The name "ruby" is derived from the Latin word "ruber," which means "red." Throughout history, rubies have captured the hearts of mankind. It is no surprise that since ancient times rubies have been bestowed with very powerful attributes. First referred to as the "King of Gems" in Sanskrit, Burmese rubies were worn by warriors to make themselves invincible in battle. In medieval Europe, rubies were worn by royalty and elite classes to guarantee health, wealth, wisdom, and success in love.
Today, Ruby is still the best-known and most-adored red gemstone in the world, and it is mined in many areas of the world, including Afghanistan, Kenya, Madagascar, Myanmar (formerly Burma, known for producing the finest quality rubies), Sri Lanka (typically lighter in tone than Burmese rubies), Tanzania, Thailand, Vietnam, and other countries.
Rubies are in the corundum mineral variety, as are sapphires. The most expensive ruby color is a deep, pure, vivid red. Rubies can also contain a hint of pink, purple or orange. Since sapphires also come in pink, purple and orange, and given that rubies are more valuable than sapphires, jewelry professionals in the US make careful distinctions between ruby and sapphire based on the stone's color. The difference depends on the combination of hue, tone, and saturation of red. All gem-quality corundum that is red is classified as ruby, and all other gem-quality corundum that is not red is classified as sapphire. However, there are cultural differences when it comes to classifying rubies and sapphires. For example, stones that would be classified and sold as pink and purple sapphires in the US are often classified and sold as rubies in some Asian countries.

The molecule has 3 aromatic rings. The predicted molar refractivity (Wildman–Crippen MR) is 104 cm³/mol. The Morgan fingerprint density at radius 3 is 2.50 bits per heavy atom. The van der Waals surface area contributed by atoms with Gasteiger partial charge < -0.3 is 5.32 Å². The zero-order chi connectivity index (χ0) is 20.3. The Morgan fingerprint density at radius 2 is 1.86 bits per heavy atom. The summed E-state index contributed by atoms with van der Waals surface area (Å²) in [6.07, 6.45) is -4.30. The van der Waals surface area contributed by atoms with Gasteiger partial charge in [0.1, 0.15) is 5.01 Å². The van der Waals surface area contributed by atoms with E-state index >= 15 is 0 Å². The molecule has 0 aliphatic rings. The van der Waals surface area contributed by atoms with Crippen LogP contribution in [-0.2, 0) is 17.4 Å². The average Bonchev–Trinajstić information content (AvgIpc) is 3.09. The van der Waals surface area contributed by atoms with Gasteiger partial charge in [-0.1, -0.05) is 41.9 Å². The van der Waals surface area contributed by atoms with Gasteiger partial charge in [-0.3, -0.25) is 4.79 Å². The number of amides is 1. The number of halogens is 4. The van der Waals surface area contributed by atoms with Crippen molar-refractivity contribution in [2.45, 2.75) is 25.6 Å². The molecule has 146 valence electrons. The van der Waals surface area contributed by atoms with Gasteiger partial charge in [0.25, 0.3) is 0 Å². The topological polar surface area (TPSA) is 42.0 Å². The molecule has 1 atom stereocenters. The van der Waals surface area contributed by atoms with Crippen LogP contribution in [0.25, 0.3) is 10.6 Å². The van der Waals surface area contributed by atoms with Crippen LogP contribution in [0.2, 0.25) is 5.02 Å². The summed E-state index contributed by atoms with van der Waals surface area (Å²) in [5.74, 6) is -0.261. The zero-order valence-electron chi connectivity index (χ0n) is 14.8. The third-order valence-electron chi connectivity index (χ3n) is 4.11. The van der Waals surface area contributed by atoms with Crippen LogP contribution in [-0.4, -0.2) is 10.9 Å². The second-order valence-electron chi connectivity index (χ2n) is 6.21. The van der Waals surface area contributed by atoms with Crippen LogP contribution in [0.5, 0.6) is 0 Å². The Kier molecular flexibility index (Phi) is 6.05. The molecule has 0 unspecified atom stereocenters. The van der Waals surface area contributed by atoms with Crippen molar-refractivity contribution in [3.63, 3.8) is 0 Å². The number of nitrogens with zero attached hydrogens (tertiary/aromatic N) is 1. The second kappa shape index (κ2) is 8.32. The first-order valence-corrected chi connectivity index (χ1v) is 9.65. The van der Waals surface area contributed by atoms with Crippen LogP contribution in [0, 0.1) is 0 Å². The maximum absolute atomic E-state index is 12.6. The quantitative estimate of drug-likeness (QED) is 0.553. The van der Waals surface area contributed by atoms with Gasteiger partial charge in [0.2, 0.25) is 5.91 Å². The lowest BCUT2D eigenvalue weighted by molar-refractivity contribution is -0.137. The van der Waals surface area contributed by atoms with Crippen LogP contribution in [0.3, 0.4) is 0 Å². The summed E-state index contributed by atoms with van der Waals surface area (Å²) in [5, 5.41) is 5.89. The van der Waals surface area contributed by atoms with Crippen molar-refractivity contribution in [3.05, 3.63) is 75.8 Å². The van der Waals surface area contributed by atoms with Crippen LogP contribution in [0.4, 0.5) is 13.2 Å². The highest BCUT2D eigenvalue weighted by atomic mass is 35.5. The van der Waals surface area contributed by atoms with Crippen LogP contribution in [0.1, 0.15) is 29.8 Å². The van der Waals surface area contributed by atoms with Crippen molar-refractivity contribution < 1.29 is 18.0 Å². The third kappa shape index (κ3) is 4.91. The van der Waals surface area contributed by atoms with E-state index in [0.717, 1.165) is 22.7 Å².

Large, fine quality rubies are extremely rare and valuable. Today, most rubies are treated to improve color and appearance, which makes them available to more consumers. Although Thailand's ruby production has declined since the 1990s, it has the distinction of becoming the world center for the treatment and wholesale trade of rubies. Heat treatment of rubies is so prevalent, experts estimate that up to 95% of all ruby production undergoes some sort of heat treatment, often right at the mines. Another ruby treatment called lattice diffusion is also fairly common - it combines very high temperature in the presence of a coloring agent. Cavity-filling rubies with an epoxy resin or glass is also common, while fracture-filling rubies with an oil or epoxy resin is occasionally done.
Ruby is relatively stable and durable as a gemstone. It is second only to diamond in hardness, rating a 9 on the Mohs scale. Ruby also typically exhibits excellent toughness, but stones with large fractures or inclusions can have durability problems, and certain treatments can cause stones to become less durable.
Ruby jewelry has repair issues though, so caution is dictated. High heat can cause a change in a ruby's color or clarity. Also, certain soldering materials and acids will etch the stone's surface. Treated rubies have even more repair issues. Heat can damage or destroy glass fillings and cause oil fillings to leak out.
Due to the prevalence of treatments, it is not recommended that ruby jewelry be cleaned in an ultrasonic or steam cleaner. While these methods are usually safe for untreated rubies, they are never safe with treated stones. Because it is difficult to detect some treatments without special equipment, the safest approach is to assume that all rubies are treated for purposes of repair and cleaning. The best way to clean ruby jewelry at home is to use warm soapy water and a soft cloth or soft toothbrush, but avoid strong detergents (mild detergent only) and never vigorously scrub a ruby because scrubbing can damage oiled stones.
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